One way to get some momentum on a project of that sort is to convince state courts, construed in their own state constitutions, with their own histories, to start to look a little more carefully at these issues, look a little more carefully at due process doctrine, and out of their own constitutions, start to develop some of these ideas. That way, they can spread to other states, if they have the support. I think you're much more likely to nationalize a perspective like that, after one has convinced some state courts to do the same things.
That leads to the second point, which is I guess, such as much is a response to Bill, but one way of thinking about his point of does this really work given a red state, blue state world. One of the best examples of a case that, this is one of the concurring opinions, uses natural law in a very significant way through the state constitutions, I think it's called Patel. It's an eyebrow threading licensing regulation, of course comes from Texas, a red state. Then Justice Willet, now Judge Willet's concurring opinions, are really quite consistent I think with many things Randy would advocate, and many proponents of natural law would advocate, and anyone who cares about history would advocate. That's an example where you can get innovation, we'll call it in a conservative way, even in a conservative state.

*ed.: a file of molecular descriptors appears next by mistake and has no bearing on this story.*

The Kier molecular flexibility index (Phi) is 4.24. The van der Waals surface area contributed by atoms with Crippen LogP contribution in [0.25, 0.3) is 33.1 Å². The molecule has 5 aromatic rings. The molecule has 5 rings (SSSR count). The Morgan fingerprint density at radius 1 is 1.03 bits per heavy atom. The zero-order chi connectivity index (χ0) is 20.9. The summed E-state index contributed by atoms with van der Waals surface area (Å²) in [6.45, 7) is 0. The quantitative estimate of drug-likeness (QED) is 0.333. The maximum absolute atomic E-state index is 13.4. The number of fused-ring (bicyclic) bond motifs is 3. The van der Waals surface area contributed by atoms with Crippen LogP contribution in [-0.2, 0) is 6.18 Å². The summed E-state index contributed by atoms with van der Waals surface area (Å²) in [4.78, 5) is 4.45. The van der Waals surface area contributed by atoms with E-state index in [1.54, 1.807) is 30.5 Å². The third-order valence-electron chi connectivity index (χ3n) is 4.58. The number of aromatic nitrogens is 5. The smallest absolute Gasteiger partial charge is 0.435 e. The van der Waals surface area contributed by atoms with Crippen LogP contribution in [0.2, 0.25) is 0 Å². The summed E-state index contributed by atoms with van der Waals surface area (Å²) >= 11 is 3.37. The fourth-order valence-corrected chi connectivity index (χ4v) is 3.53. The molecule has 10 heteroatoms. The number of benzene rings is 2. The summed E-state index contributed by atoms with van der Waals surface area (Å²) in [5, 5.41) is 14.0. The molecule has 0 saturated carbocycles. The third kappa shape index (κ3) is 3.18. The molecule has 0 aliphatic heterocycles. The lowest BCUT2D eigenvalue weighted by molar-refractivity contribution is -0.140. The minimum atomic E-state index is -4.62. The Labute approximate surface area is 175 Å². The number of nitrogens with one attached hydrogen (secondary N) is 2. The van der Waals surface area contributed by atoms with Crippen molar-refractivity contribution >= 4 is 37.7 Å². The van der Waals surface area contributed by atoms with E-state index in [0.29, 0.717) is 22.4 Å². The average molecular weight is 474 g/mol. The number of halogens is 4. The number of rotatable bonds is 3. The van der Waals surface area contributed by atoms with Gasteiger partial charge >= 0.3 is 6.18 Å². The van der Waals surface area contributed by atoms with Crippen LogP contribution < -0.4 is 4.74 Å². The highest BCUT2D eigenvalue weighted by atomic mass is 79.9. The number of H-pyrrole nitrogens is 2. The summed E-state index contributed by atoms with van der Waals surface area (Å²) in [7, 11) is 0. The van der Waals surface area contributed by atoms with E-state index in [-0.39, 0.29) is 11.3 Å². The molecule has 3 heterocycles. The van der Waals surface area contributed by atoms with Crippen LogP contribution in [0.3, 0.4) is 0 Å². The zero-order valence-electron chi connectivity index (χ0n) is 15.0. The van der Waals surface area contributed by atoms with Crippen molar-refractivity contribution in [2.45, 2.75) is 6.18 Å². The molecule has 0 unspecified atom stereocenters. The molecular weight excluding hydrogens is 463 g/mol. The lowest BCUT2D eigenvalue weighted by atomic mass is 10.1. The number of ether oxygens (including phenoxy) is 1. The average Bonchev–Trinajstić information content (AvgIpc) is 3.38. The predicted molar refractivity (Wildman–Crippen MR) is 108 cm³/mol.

Kilo is another example of that. After Kilo, all of the states, red and blue alike, whether through state courts or state laws, it's true after sniff, a good deal of the responses done through many state [inaudible 00:37:29]. But why would I care and why should anyone else care where one's liberty comes from, as long as it's protected? And seems to me that confirms Bill's point that sometimes we need to think about the role of legislatures as well as courts in thinking about this.
My last example would be administrative deference delegation. This is not really a red/blue state issue, you'd be really surprised to see all the so-called conservative states that allow all kinds of delegations and deference even greater than Chevron. So there's really quite a bit of room out there for thinking about these, and of course criminal law issues, exclusionary rule story arrives as an all-state. There's no state that not enforcing its criminal laws.
The last point I would respond to is Bill's very good question. I think it was Bill's, maybe Randy mentioned it as well, is why didn't more happen after Justice Brennan's landmark 1977 article? I don't think he was an ideal messenger for this because he wasn't subtle about what he was saying, which was "This should be a ratchet for liberal causes". And all of his examples in his article were, one may call, classical liberal rights guarantees. He certainly wasn't mentioning property and contract guarantees, or for that matter separation of powers, in his article. But his message was, frankly, worse. His message was "Side with me" and disputes at the U.S. Supreme Court, "Follow my dissents at the U.S. Supreme Court under the U.S. Constitution", no less. Not urging a ground-up inquiry as to each state constitution and why this guarantee or that guarantee might need something different. This will never get anywhere if all we're doing is re debating federal debates about the federal Constitution to the prison of U.S. Supreme Court Justices. This has to be a localized... local language, local history, local culture set of debates, and I think only then will it be taken more seriously.